The mechanical shaft seal in a spa pump is what keeps water from leaking along the shaft, as the shaft enters through the seal plate. A shaft seal is a two part design, which when compressed, prevents leakage, even though it is not touching the shaft. It can’t touch the shaft, whirling at 3500 RPM, and would quickly burn up, if the shaft were rubbing or touching the seal.
What causes a spa shaft seal to fail? Bad water chemistry or high sanitizer levels can damage the soft rubber and steel parts of a shaft seal. A water hammer effect, caused by suddenly closing a valve while the spa pump is running, can blow out a seal. Using a pool pump shaft seal, made of Buna or another soft rubber will not stand up to high spa temperatures or the degradation caused by spa ozonators. Finally, running a spa pump dry, due to an air lock or low water level can cause a shaft seal to overheat and fail.
Replacing a leaking shaft seal begins with shutting down the power and disassembling the wet end of the pump. Four bolts are removed to open up the wet end and expose the impeller. If your spa pump has an open bracket, where you can see the shaft, hold the shaft stationary while you unthread the impeller from the shaft (counter clockwise). When the impeller is removed, you can pull the seal plate off of the motor.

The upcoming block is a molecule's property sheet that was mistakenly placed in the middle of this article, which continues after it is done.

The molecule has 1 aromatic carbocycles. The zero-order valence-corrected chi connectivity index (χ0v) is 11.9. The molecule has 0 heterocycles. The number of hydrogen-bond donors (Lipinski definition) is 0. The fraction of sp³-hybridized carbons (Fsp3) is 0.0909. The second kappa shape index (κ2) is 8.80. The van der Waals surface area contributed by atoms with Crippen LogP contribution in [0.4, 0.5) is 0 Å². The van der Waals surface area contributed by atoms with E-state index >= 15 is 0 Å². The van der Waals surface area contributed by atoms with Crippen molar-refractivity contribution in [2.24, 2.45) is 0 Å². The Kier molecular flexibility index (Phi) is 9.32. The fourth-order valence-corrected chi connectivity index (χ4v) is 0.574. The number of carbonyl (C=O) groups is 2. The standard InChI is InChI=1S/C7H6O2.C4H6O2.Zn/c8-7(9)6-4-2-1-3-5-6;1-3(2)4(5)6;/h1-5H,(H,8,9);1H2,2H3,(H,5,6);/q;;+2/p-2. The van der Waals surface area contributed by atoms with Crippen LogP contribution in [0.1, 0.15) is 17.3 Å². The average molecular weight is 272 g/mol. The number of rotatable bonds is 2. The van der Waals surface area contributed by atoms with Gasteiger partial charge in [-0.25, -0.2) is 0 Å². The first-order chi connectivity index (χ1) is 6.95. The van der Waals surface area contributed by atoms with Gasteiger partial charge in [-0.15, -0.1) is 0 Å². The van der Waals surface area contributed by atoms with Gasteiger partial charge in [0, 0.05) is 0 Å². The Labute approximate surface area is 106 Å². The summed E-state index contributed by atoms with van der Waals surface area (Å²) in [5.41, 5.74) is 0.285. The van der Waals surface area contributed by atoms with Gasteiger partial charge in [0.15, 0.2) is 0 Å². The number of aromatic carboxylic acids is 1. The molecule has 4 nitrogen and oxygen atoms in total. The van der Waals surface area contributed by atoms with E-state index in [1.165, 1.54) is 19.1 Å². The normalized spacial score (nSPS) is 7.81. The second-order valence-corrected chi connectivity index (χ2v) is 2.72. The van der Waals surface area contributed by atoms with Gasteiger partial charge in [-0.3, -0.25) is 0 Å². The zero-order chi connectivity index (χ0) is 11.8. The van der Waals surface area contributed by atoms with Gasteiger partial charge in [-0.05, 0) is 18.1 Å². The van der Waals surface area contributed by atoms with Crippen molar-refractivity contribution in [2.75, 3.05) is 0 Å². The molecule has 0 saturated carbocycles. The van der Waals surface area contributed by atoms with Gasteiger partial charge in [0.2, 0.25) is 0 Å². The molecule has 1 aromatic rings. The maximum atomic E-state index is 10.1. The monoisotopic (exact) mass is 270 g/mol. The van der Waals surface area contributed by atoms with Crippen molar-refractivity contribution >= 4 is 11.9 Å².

Remove the old shaft seal halves – the spring half is pulled off of the back of the impeller, and the ring half is pried out of the seal plate with a screwdriver or just your fingers. After removing the old shaft seal, wipe clean the impeller and seal plate, removing any grease or deposits.
With clean hands, press the ring half of the seal into the seal plate. Be careful to keep the ceramic face clean, and press it all the way into the seal plate, as shown below.
Next, slide the spring half over the shaft collar on the back of the impeller. The soft rubber side faces the impeller, and the hard plastic side faces the ceramic seal ring half. It’s very common to install the spring half backwards, so be careful to install it in the right direction.
Now you can reassemble the wet end, bolting the seal plate to the motor, and threading on the impeller. If the motor has a lot of white crusty deposits, or if you notice rust on the motor shaft, clean before reassembly with sandpaper or emory cloth. Lubricate any seal plate o-rings, but don’t lubricate the shaft seal.
Replacing a shaft seal can be accomplished in less than a half hour. If you want to complete the job in half the time, replace the entire wet end assembly for your spa pump.
The wet end assembly includes everything but the motor, and in addition to the new shaft seal, it comes with the impeller and complete impeller housing or volute. In short, everything that is in contact with the water (the wet end of the pump), shown here in the picture.
If you have any questions about buying the correct spa shaft seals, or which spa pump wet end to use – or if you run into some unexpected complications, see Danny’s excellent post on replacing spa shaft seals.